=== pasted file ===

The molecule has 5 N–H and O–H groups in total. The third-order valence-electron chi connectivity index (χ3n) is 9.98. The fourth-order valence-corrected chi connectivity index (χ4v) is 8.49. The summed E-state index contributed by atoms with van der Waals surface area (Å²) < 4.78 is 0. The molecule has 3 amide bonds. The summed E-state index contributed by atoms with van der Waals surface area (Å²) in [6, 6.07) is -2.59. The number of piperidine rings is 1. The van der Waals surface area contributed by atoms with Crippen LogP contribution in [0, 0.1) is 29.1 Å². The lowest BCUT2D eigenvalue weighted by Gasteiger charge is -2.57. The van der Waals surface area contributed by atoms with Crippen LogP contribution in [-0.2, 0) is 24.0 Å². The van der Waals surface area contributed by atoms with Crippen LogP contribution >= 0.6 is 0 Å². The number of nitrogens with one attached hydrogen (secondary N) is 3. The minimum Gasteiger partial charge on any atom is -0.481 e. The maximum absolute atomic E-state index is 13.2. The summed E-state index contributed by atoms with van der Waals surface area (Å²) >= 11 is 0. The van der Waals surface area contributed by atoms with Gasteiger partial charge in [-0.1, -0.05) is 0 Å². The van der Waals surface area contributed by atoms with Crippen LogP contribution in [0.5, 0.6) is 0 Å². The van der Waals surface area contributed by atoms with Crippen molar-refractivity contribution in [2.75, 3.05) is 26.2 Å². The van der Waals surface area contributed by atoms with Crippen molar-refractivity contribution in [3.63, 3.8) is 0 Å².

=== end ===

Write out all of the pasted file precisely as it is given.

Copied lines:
The molecule has 5 N–H and O–H groups in total. The third-order valence-electron chi connectivity index (χ3n) is 9.98. The fourth-order valence-corrected chi connectivity index (χ4v) is 8.49. The summed E-state index contributed by atoms with van der Waals surface area (Å²) < 4.78 is 0. The molecule has 3 amide bonds. The summed E-state index contributed by atoms with van der Waals surface area (Å²) in [6, 6.07) is -2.59. The number of piperidine rings is 1. The van der Waals surface area contributed by atoms with Crippen LogP contribution in [0, 0.1) is 29.1 Å². The lowest BCUT2D eigenvalue weighted by Gasteiger charge is -2.57. The van der Waals surface area contributed by atoms with Crippen LogP contribution in [-0.2, 0) is 24.0 Å². The van der Waals surface area contributed by atoms with Crippen LogP contribution >= 0.6 is 0 Å². The number of nitrogens with one attached hydrogen (secondary N) is 3. The minimum Gasteiger partial charge on any atom is -0.481 e. The maximum absolute atomic E-state index is 13.2. The summed E-state index contributed by atoms with van der Waals surface area (Å²) >= 11 is 0. The van der Waals surface area contributed by atoms with Gasteiger partial charge in [-0.1, -0.05) is 0 Å². The van der Waals surface area contributed by atoms with Crippen LogP contribution in [0.5, 0.6) is 0 Å². The van der Waals surface area contributed by atoms with Crippen molar-refractivity contribution in [2.75, 3.05) is 26.2 Å². The van der Waals surface area contributed by atoms with Crippen molar-refractivity contribution in [3.63, 3.8) is 0 Å².